Updated: October 28, 2021
I’ve run the NYC Marathon seven times—most recently in 2014. It’s a terrific race, and if this is your first time, you’re going to be in for a treat. No doubt you’ve scanned every single article/blog and watched every single video about how to run the course, and so on. I also assume you’ve read about making sure you have all your items ready the day before, so you’re not frantically trying to find that bottle of vaseline the morning of. Good job. I’m here to give you a few pieces of advice that you may not have come across and that I (natch) think you’ll find useful. Because I’m revising this seven years after last running NYC (the 2021 race will be my first marathon in seven years. Yikes!), some of the details may be out of date or not applicable to the new COVID reality. But the general advice, I think, is solid.
1. The Staten Island Ferry time you’ve been given is not a deadline. So, you’ve booked your baggage/no baggage thing, and clipped your toenails and packed your goo, and you’re (rightly) going to use the SI Ferry to get to the start. You’ve been assigned a time with your registration form and it’s on your bib, and you fear that there are people at the terminal ready to turn you away if you take the 7:00 a.m. ferry when you have a 6:30 slot. Don’t worry. Everyone’s way too sleepy and there are far too many other runners streaming on to the ferry for anyone to check. Now, that doesn’t mean you shouldn’t take the “correct” ferry. Why? Not because the ferry might sink because there are too many people on it (don’t be silly!) but because of Thing #2. . . .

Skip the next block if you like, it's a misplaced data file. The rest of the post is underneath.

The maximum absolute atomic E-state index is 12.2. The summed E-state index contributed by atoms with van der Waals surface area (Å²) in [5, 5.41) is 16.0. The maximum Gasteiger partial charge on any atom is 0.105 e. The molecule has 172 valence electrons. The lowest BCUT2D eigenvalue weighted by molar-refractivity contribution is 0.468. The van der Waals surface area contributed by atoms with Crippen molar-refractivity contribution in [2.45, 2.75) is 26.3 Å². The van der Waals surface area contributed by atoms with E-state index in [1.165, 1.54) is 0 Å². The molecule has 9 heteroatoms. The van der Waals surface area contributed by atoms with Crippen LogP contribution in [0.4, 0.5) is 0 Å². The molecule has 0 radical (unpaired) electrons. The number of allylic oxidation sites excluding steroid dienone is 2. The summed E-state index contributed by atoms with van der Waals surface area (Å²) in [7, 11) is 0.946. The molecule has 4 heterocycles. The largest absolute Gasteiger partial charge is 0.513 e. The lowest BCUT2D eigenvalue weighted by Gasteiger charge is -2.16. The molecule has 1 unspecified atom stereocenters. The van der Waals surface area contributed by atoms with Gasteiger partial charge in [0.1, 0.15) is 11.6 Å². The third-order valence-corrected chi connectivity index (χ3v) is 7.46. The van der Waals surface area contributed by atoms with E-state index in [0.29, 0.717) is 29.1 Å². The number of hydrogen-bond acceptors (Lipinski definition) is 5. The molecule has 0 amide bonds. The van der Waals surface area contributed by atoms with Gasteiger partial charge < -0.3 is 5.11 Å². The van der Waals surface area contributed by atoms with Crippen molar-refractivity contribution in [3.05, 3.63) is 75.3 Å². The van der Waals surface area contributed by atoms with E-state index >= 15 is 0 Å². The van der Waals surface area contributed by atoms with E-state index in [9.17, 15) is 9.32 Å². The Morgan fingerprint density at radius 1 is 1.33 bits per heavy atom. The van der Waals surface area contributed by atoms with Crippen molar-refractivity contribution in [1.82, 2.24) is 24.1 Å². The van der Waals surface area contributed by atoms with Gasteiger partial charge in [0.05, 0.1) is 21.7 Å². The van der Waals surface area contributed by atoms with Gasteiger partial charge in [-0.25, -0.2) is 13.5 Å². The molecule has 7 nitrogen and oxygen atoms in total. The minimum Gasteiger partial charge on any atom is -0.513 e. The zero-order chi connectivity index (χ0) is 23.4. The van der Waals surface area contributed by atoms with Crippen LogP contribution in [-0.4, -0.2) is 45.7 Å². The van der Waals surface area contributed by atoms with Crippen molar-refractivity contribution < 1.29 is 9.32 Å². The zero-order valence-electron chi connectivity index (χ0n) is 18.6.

2. The bus ride from the ferry might take thirty minutes or more. You are going to leave the terminal and it’s going to be cold. You’ll make your way to a line of (school) buses that will fill up with people just like you and drive you to the starting area. In recent years, New York Road Runners has been trying to shorten the time it takes, but it’s still a trek. If you’re a worrywart like me, and you don’t want to waste energy getting nervous, take an earlier ferry. The ride is beautiful, and the sun (you have already creatively visualized a beautiful day) will be rising over the bridge you’ll be running over in a few hours. It’s your day; make the most of it.
3. Be prepared for the Village experience. I’m not talking about Greenwich Village or M. Night Shyamalan’s execrable movie. I’m talking about the place where you will be spending the next couple of hours, once you get off that bus. You have been told it is cold and to bring lots of old clothes that you can throw off ecstatically. Do that. What are you being brave for? I’ve bought an old sweatshirt, hoodie, and gloves from Goodwill just for such purposes. The clothes you throw away will make it back to Goodwill, and may be ready for you the following year!
4. Bring a robust black trash bag. Cut a hole beforehand in the bottom for you to put your head through and then slide it on once you get into your corral. You’ll be amazed how warm (and dry) you’ll be once you’ve gotten rid of all your other clothes. If you want, you can cut holes in the sides to slip your arms through, but if you’re like me that might be too fashion forward for your taste.
5. Use your old heat sheets. Remember that heat sheet they gave you at the end of your last marathon or half-marathon that you put away in a draw as a memento? Why not honor your last effort by using it to keep warm before the race? Don’t worry: they’ll likely give you another one at the end of it.